Blending the Home Architecture and Landscape with the Pool
By Eric Herman
Creating a custom swimming pool that blends with the architecture of the home and the overall setting requires teamwork, patience, and a constant devotion to superior results. As important, you have to find a top-notch team of professionals who will work together on the finest details, from the earliest design stage to the finishing touches of the construction process.
That was the case for the project pictured in these pages, located on a bluff in Southern California, overlooking the Pacific Ocean. From the home’s architecture to the exterior spaces and the swimming pool, every element is in sync with the other.
Even at the beginning, the homeowners recognized that in order to achieve a cohesive look they would have to hire a top-notch architect, builder, landscape architect, and pool designer who were qualified to embrace the challenge of working at the highest possible level of design and construction. They also knew that these experts had to be able to work together.
For this project, Los Angeles-based general contractor Greg Golenberg joined swimming pool designer and builder, David Tisherman of David Tisherman’s Visuals in Manhattan Beach, CA; Los Angeles-area architect, A. Thomas Torres; and landscape architect, Maureen Barnes.
All of these skilled professionals came with experience, sterling credentials, referrals, and education. But, as Golenberg explains, they arrived with more: "A great project team is one that welcomes a challenge. From the architect, to the landscape architect, to the general contractor, to sub-contractors, to the swimming pool specialist, to material suppliers, the best teams are those that work together not only to solve problems, but also to exceed expectations."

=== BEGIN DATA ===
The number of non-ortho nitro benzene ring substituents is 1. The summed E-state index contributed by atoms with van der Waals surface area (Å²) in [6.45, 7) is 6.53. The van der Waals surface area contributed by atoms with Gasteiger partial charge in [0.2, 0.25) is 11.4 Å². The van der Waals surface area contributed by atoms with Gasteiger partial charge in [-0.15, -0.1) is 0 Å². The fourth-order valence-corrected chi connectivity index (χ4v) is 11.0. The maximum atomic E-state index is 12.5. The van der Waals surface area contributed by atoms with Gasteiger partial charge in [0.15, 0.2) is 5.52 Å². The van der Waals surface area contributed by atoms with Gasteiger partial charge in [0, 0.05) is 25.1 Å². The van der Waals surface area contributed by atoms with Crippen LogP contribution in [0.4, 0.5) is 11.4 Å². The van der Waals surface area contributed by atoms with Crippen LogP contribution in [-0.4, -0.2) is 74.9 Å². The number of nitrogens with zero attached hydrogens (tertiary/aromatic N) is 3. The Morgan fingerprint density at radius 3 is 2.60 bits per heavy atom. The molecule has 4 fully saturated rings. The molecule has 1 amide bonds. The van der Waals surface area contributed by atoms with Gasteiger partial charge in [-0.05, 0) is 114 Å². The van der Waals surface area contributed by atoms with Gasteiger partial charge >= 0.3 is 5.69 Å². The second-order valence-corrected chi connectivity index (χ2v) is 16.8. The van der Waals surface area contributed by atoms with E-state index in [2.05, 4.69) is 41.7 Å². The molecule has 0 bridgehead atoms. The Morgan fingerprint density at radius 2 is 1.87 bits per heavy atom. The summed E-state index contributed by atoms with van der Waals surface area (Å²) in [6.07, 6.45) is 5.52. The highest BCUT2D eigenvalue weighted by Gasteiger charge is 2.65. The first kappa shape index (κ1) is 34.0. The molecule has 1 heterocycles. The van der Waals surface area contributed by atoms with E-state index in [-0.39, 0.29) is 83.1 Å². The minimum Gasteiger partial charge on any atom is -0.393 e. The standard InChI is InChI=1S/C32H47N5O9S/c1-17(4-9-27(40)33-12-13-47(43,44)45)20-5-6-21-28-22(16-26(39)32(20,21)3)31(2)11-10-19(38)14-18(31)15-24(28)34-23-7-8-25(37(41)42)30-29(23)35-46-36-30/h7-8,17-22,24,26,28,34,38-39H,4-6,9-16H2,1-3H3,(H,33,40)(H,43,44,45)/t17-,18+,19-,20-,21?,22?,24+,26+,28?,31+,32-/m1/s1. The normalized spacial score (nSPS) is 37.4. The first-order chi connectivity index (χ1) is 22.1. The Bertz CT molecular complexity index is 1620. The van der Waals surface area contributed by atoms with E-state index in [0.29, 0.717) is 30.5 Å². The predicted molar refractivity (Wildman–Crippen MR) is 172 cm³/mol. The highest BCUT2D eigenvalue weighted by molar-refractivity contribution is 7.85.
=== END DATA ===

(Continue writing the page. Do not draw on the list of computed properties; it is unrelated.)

It’s a process that requires an open mind and constant communication. Golenberg adds, "The most creative and successful designers understand that it’s not about who comes up with what idea, but using the process of discussion and brainstorming to make decisions that are best for the project."
"You don’t exactly check your ego at the door," notes Tisherman, "but when you work with a team that includes the best, you understand that everyone there is going to bring different ideas and areas of expertise to the process. And, in that setting, your ideas are going to be tested and everyone’s input is important."
Eyes for Design
The complexities of the overall process can be broken into two distinct areas: designing followed by construction, both of which must be carefully meshed and often revised along the way. The best design in the world can be rendered virtually worthless with poor construction, and likewise, the highest standards of construction practice mean nothing if the design doesn’t reflect the setting, and more importantly, the clients’ needs and desires.
The design of the landscape and the swimming pool can be determined by the desired function of the pool. "Is it for relaxation," poses Golenberg, "or for entertaining, children’s play, exercise, or purely for aesthetic purposes?"
It’s crucial to establish how the pool is going to be used and what’s important to the clients," Tisherman adds. "In this case, one of the homeowners is an avid swimmer so we knew that the pool had to be suitable for lap swimming, which was essential in determining its shape and size."